SANTA ANA — Hao Thi Nguyen came to the United States five years ago hoping to reunite with her husband and their 14-year-old daughter, who had fled Vietnam eight years before. She ended up on welfare.
Although her husband had signed an affidavit with federal immigration authorities promising to support her, Hao Thi Nguyen arrived only to discover that he had remarried and did not want her.
For three years, Nguyen, who is diabetic and suffers from chronic arthritis in her legs, made ends meet by taking on-and-off sewing jobs and depending on her six adult children, four of whom came to the U.S. with her in 1991.
But after three years, she was eligible for county welfare and since last year has been receiving a monthly government check of $299, and $119 in food stamps.
"It helps a great deal," said Nguyen, 59. "I don't have to burden my children as much anymore."
Social Services officials say cases such as Nguyen's show why the cost to the county general relief budget is skyrocketing, having gone up five times in one year.
Behind the increase, they say, is a little publicized change in federal law. Up until two years ago, immigrants most often received public aid from the federal Supplemental Security Income program once they completed their third year in the U.S.
Supplemental Security Income, a federal program established in 1974 for elderly, disabled or blind people, had increasingly become a primary means of support for sponsored immigrants. The eligibility categories are so broad--particularly the definition of "disabled," which itself has become a source of controversy--that a wide range of people qualify for the monthly checks, said Angelo Doti, director of financial assistance for the Social Services Agency.
But Congress changed the law two years ago to require five-year residency before immigrants could be eligible for Supplemental Security Income, which provides about $614 a month for one person living independently and $1,101 for a couple--more if the recipients are blind. That left a two-year gap in public assistance, now filled by local government welfare programs such as Orange County's general relief.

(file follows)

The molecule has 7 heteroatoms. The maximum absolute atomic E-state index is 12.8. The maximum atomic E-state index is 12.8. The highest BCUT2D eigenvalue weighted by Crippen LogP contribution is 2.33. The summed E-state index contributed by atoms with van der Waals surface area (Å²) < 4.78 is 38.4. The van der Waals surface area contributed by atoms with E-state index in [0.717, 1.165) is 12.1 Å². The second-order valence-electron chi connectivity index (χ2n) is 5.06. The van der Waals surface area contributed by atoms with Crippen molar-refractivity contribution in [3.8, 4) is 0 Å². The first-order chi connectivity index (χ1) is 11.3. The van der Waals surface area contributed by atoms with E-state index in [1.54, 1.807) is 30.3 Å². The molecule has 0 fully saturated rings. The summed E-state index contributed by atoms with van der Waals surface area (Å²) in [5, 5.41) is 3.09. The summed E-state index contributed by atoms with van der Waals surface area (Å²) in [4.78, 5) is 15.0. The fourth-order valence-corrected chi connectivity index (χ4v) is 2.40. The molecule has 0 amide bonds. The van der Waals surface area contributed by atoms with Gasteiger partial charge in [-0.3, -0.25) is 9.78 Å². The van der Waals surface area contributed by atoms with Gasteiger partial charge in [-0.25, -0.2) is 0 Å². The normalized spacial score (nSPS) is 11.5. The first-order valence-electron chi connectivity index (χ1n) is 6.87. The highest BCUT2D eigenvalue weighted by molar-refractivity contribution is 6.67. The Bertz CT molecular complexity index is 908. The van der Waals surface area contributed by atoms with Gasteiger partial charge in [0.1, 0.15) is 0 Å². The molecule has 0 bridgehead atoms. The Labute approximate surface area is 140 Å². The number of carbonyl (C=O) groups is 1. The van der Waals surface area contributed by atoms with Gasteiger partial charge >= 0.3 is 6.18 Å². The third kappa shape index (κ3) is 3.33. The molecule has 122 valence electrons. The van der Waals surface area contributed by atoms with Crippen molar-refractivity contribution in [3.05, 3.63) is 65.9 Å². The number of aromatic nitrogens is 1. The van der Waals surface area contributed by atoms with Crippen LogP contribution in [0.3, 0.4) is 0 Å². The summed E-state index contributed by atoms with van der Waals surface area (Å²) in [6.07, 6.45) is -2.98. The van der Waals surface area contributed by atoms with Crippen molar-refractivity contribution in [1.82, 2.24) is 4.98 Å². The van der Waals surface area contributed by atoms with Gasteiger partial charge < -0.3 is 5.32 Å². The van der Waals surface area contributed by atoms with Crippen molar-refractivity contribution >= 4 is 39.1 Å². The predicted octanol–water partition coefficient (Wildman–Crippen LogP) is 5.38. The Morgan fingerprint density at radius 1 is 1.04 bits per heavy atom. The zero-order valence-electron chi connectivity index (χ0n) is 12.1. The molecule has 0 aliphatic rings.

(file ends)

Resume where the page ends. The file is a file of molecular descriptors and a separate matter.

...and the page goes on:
"Just two years ago, virtually all of the sponsored immigrants who now receive general relief would have instead received SSI [Supplemental Security Income] had they applied," Doti said.
The economic impact of the shift of sponsored immigrants to general relief has been dramatic. Before the rules changed, the county spent about $343,020 on welfare for sponsored immigrants. One year later, the county bill jumped to $1.6 million and is climbing an average of 30% each month. General relief is not funded with any state or federal dollars.
From the outset of the change, more than 881 sponsored immigrants in the county who would have received Supplemental Security Income instead sought general relief. The county requires them to apply for Supplemental Security Income, and if they are denied they may stay on general relief if they still qualify.
County statistics indicate that 95% of sponsored immigrants receiving general relief are from Vietnam. Refugees fleeing the Vietnam War established the largest Vietnamese community outside Southeast Asia; relatives have continued to arrive to reunite with family.
In Orange County, almost 70% of the general relief population are not citizens, and of those, 31% are sponsored immigrants in the country less than five years, Doti said. The majority are elderly people, some of whom spent time in re-education camps after the war and are physically or mentally disabled, unable to speak English and virtually unable to support themselves if family members refuse to do so.
When sponsored immigrants on general relief approach the five-year residency mark, the county insists that they, if eligible, apply for Supplemental Security Income. If they do not at least apply, the county will discontinue general relief benefits after two years.
"That's how we know that almost 100% of sponsored immigrants move from general relief to SSI," Doti said. "If they were not accepted for SSI they would still be receiving general relief from us. Instead, each month we move a group off of general relief."
But because of the two-year gap, sponsors commonly affirm to the INS that they own a home worth hundreds of thousands of dollars and are capable of supporting a relative--and then drop that support after three years and threaten to evict the relative unless he or she pays rent.
County officials have dozens of examples of "day-after" scenarios, when sponsors whose three years are up immediately bring their relatives to seek government aid.
In one case, a woman who earns $95,000 annually had sponsored her 72-year-old mother from Russia and supported the elderly woman for exactly three years. The day after the third year passed, she brought her mother to the general relief office, stating the government should support her mother now.